“Your friend is your needs answered. He is your field which you sow with love and reap with thanksgiving. And he is your board and your fireside, for you come to him with hunger, and you seek him for peace.”
I named him Niko because, unlike every other four-legged family member we had taken in until then, we knew his true birthday. It was December 6th - 2006 to be exact. In Germany, children leave their shoes out on their front steps on the eve of the 6th for Saint Nikolaus to fill with gifts and treats, provided that they’ve been good of course. As we drove home for the first time with our 7-week old Labrador puppy, I thought the name was thus be appropriate, but I had no idea how perfect it would turn out to be.
He was one of a litter of 12 adorable chocolates! As soon as we walked in the door, they swarmed us and the kids melted. How to choose? But then I saw that there was one missing. He was just waking up from a nap to see what the commotion was all about. I walked over to him, held him up to look at his little face and even though his sleepy eyes were still only half opened he gave me a big fat wet lick right across my face. The deal was sealed. The kids never questioned. This was going to be Mom’s dog!
We had just moved to Kansas from Germany and had not yet taken ownership of our new house. “This is nuts,” I thought to myself, driving back to our hotel that evening. “Why on earth would I bring a puppy into an already stressful situation like this?” All I remember is that something just felt undeniably right about it.
Truly though, he was a perfect puppy. He was easily housebroken in less than a week, he never chewed furniture, rugs, shoes or anything other than his designated chew toys. We did go through a rough patch when he developed an affinity for cat box snacks but that was short-lived. And when he discovered his big dog voice, he scared a few people in fleeting moments of unwarranted protectionism. It was so easy bringing Niko into our family. All of his life, he was so in tune with us, so eager to please that training him was close to effortless. The possible exception to this, however, was leash training. It’s not that he couldn’t be leash trained, but he just had so much energy and drive to run, and swim, and play and explore, that none of us ever really had the heart to hold him back. So the times that he absolutely had to be on a leash were never pleasant. Katie and I took him to the Fort Leavenworth Turkey Trot 5K one year because dogs were allowed. He was always over-the-moon excited to go on a run, but that, coupled with all the other people and all the other dogs was a bridge too far. He was the kid at the birthday party who’s had just a little too much cake and ice cream! The gun went off and I think we broke land speed records that day getting to the finish!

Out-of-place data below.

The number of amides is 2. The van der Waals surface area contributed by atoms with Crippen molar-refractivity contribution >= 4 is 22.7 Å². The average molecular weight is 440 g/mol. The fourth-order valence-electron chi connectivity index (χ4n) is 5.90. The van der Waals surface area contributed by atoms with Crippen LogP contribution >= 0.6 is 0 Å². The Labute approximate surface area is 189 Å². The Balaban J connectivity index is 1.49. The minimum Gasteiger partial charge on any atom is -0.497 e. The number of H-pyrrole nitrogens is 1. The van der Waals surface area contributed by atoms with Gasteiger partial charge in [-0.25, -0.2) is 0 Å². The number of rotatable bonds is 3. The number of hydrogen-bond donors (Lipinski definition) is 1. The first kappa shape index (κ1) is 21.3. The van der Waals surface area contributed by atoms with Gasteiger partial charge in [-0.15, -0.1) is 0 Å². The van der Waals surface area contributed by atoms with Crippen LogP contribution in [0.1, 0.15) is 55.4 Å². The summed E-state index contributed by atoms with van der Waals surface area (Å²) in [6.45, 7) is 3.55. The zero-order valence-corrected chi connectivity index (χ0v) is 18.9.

Niko loved everyone, and if they came with tennis balls, he REALLY loved them. But most of all, he loved his family. He regarded himself, I think, a sibling to Katie and Sepp. When Katie was still living at home, he slept in bed with her every night. If she was still in bed when we finished our morning walk or run, he’d go right back to snuggling with her. They often enjoyed breakfast together on the living room couch. Whatever Katie was having, Niko was having – from the same plate and with the same silverware. For Sepp, Niko was a partner in crime, in a manner of speaking. If Sepp and his teenage friends had been a gang, Niko was one of the sworn members. I can’t say I always knew where they were or what they were up to but it usually ended with coming home wet, muddy, and stinky and often involved other animals, dead and alive.
He went everywhere with us as a family. It didn’t matter where we were going, to the lake or to the grocery store, getting in the car was beyond exciting for Niko, so exciting in fact, that he would never sit down, choosing instead to stand in the back with his head as far out of the window as we would safely let him get it. This proved to be problematic only once when we made the 15 hour trek to Montgomery, AL to have Thanksgiving with my Dad. Niko, bless his heart, stood the whole time and could barely walk when we finally reached Alabama!